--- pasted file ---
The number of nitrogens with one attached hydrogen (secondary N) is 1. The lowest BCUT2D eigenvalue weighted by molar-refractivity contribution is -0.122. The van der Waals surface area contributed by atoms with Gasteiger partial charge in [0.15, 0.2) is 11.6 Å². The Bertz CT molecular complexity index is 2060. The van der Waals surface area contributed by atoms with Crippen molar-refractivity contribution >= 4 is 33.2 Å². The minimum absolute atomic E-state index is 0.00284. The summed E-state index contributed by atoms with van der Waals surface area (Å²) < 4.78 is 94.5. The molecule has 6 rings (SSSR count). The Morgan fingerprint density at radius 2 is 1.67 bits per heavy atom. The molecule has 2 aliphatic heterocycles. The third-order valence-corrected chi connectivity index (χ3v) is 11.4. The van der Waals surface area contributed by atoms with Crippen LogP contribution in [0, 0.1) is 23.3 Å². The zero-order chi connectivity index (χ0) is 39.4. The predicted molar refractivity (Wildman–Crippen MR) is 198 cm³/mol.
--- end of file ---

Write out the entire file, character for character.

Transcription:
The number of nitrogens with one attached hydrogen (secondary N) is 1. The lowest BCUT2D eigenvalue weighted by molar-refractivity contribution is -0.122. The van der Waals surface area contributed by atoms with Gasteiger partial charge in [0.15, 0.2) is 11.6 Å². The Bertz CT molecular complexity index is 2060. The van der Waals surface area contributed by atoms with Crippen molar-refractivity contribution >= 4 is 33.2 Å². The minimum absolute atomic E-state index is 0.00284. The summed E-state index contributed by atoms with van der Waals surface area (Å²) < 4.78 is 94.5. The molecule has 6 rings (SSSR count). The Morgan fingerprint density at radius 2 is 1.67 bits per heavy atom. The molecule has 2 aliphatic heterocycles. The third-order valence-corrected chi connectivity index (χ3v) is 11.4. The van der Waals surface area contributed by atoms with Crippen LogP contribution in [0, 0.1) is 23.3 Å². The zero-order chi connectivity index (χ0) is 39.4. The predicted molar refractivity (Wildman–Crippen MR) is 198 cm³/mol.